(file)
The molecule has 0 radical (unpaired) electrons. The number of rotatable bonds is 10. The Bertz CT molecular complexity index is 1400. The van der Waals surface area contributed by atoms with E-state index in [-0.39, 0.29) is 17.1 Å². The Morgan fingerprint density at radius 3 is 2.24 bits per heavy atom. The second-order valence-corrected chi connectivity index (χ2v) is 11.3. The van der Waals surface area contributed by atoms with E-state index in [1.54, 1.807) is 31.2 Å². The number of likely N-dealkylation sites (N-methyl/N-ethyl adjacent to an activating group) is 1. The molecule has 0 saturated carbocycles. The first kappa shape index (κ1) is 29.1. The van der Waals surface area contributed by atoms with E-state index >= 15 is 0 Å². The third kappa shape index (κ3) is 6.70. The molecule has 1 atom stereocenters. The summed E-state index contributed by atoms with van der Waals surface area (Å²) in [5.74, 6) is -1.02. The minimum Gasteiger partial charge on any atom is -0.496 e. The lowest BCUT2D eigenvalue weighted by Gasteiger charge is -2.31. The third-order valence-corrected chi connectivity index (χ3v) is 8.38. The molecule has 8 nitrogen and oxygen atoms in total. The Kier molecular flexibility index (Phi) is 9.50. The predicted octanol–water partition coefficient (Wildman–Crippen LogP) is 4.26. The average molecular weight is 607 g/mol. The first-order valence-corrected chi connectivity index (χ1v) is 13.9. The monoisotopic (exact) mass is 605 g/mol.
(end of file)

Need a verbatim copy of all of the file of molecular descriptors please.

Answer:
The molecule has 0 radical (unpaired) electrons. The number of rotatable bonds is 10. The Bertz CT molecular complexity index is 1400. The van der Waals surface area contributed by atoms with E-state index in [-0.39, 0.29) is 17.1 Å². The Morgan fingerprint density at radius 3 is 2.24 bits per heavy atom. The second-order valence-corrected chi connectivity index (χ2v) is 11.3. The van der Waals surface area contributed by atoms with E-state index in [1.54, 1.807) is 31.2 Å². The number of likely N-dealkylation sites (N-methyl/N-ethyl adjacent to an activating group) is 1. The molecule has 0 saturated carbocycles. The first kappa shape index (κ1) is 29.1. The van der Waals surface area contributed by atoms with E-state index >= 15 is 0 Å². The third kappa shape index (κ3) is 6.70. The molecule has 1 atom stereocenters. The summed E-state index contributed by atoms with van der Waals surface area (Å²) in [5.74, 6) is -1.02. The minimum Gasteiger partial charge on any atom is -0.496 e. The lowest BCUT2D eigenvalue weighted by Gasteiger charge is -2.31. The third-order valence-corrected chi connectivity index (χ3v) is 8.38. The molecule has 8 nitrogen and oxygen atoms in total. The Kier molecular flexibility index (Phi) is 9.50. The predicted octanol–water partition coefficient (Wildman–Crippen LogP) is 4.26. The average molecular weight is 607 g/mol. The first-order valence-corrected chi connectivity index (χ1v) is 13.9. The monoisotopic (exact) mass is 605 g/mol.